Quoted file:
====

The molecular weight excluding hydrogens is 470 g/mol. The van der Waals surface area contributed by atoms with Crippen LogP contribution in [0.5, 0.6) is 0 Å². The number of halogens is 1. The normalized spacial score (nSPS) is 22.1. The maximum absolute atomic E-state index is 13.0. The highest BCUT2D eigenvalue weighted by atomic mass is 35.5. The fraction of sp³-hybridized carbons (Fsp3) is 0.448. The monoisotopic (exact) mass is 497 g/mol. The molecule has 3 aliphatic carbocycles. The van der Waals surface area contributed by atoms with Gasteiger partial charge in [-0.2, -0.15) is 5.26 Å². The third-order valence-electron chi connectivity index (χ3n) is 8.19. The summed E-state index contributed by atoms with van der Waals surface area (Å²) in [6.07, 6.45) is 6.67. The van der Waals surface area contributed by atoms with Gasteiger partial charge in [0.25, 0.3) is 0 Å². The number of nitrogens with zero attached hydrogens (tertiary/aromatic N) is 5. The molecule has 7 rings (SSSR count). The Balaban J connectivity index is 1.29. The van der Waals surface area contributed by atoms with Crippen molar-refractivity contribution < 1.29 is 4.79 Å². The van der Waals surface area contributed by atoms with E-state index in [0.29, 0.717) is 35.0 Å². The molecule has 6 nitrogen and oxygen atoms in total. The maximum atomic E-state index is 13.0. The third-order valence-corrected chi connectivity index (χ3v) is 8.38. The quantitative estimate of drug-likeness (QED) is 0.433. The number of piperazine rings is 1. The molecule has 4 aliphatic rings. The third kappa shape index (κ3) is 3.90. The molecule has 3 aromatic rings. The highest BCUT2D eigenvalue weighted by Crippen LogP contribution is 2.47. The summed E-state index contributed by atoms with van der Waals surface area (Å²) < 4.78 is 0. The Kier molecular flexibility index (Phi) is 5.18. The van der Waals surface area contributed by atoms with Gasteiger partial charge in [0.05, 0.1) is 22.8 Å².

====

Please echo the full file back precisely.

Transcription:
The molecular weight excluding hydrogens is 470 g/mol. The van der Waals surface area contributed by atoms with Crippen LogP contribution in [0.5, 0.6) is 0 Å². The number of halogens is 1. The normalized spacial score (nSPS) is 22.1. The maximum absolute atomic E-state index is 13.0. The highest BCUT2D eigenvalue weighted by atomic mass is 35.5. The fraction of sp³-hybridized carbons (Fsp3) is 0.448. The monoisotopic (exact) mass is 497 g/mol. The molecule has 3 aliphatic carbocycles. The van der Waals surface area contributed by atoms with Gasteiger partial charge in [-0.2, -0.15) is 5.26 Å². The third-order valence-electron chi connectivity index (χ3n) is 8.19. The summed E-state index contributed by atoms with van der Waals surface area (Å²) in [6.07, 6.45) is 6.67. The van der Waals surface area contributed by atoms with Gasteiger partial charge in [0.25, 0.3) is 0 Å². The number of nitrogens with zero attached hydrogens (tertiary/aromatic N) is 5. The molecule has 7 rings (SSSR count). The Balaban J connectivity index is 1.29. The van der Waals surface area contributed by atoms with Crippen molar-refractivity contribution < 1.29 is 4.79 Å². The van der Waals surface area contributed by atoms with E-state index in [0.29, 0.717) is 35.0 Å². The molecule has 6 nitrogen and oxygen atoms in total. The maximum atomic E-state index is 13.0. The third-order valence-corrected chi connectivity index (χ3v) is 8.38. The quantitative estimate of drug-likeness (QED) is 0.433. The number of piperazine rings is 1. The molecule has 4 aliphatic rings. The third kappa shape index (κ3) is 3.90. The molecule has 3 aromatic rings. The highest BCUT2D eigenvalue weighted by Crippen LogP contribution is 2.47. The summed E-state index contributed by atoms with van der Waals surface area (Å²) < 4.78 is 0. The Kier molecular flexibility index (Phi) is 5.18. The van der Waals surface area contributed by atoms with Gasteiger partial charge in [0.05, 0.1) is 22.8 Å².